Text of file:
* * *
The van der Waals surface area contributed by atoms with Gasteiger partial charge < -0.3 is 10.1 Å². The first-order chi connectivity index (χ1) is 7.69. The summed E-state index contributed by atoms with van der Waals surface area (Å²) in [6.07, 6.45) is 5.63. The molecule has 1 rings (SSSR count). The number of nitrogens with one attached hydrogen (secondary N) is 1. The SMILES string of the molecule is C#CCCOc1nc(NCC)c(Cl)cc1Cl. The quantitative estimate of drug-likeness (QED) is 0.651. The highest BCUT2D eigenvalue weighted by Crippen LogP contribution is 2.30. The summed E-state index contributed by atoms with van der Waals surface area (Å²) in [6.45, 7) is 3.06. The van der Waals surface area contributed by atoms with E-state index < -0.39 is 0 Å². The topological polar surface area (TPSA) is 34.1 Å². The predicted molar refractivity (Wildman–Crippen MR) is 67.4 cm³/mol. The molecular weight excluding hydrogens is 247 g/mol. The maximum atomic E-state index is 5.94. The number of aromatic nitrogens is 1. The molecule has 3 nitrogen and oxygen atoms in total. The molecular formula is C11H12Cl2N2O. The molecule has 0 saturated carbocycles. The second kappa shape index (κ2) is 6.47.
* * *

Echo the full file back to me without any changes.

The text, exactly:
The van der Waals surface area contributed by atoms with Gasteiger partial charge < -0.3 is 10.1 Å². The first-order chi connectivity index (χ1) is 7.69. The summed E-state index contributed by atoms with van der Waals surface area (Å²) in [6.07, 6.45) is 5.63. The molecule has 1 rings (SSSR count). The number of nitrogens with one attached hydrogen (secondary N) is 1. The SMILES string of the molecule is C#CCCOc1nc(NCC)c(Cl)cc1Cl. The quantitative estimate of drug-likeness (QED) is 0.651. The highest BCUT2D eigenvalue weighted by Crippen LogP contribution is 2.30. The summed E-state index contributed by atoms with van der Waals surface area (Å²) in [6.45, 7) is 3.06. The van der Waals surface area contributed by atoms with E-state index < -0.39 is 0 Å². The topological polar surface area (TPSA) is 34.1 Å². The predicted molar refractivity (Wildman–Crippen MR) is 67.4 cm³/mol. The molecular weight excluding hydrogens is 247 g/mol. The maximum atomic E-state index is 5.94. The number of aromatic nitrogens is 1. The molecule has 3 nitrogen and oxygen atoms in total. The molecular formula is C11H12Cl2N2O. The molecule has 0 saturated carbocycles. The second kappa shape index (κ2) is 6.47.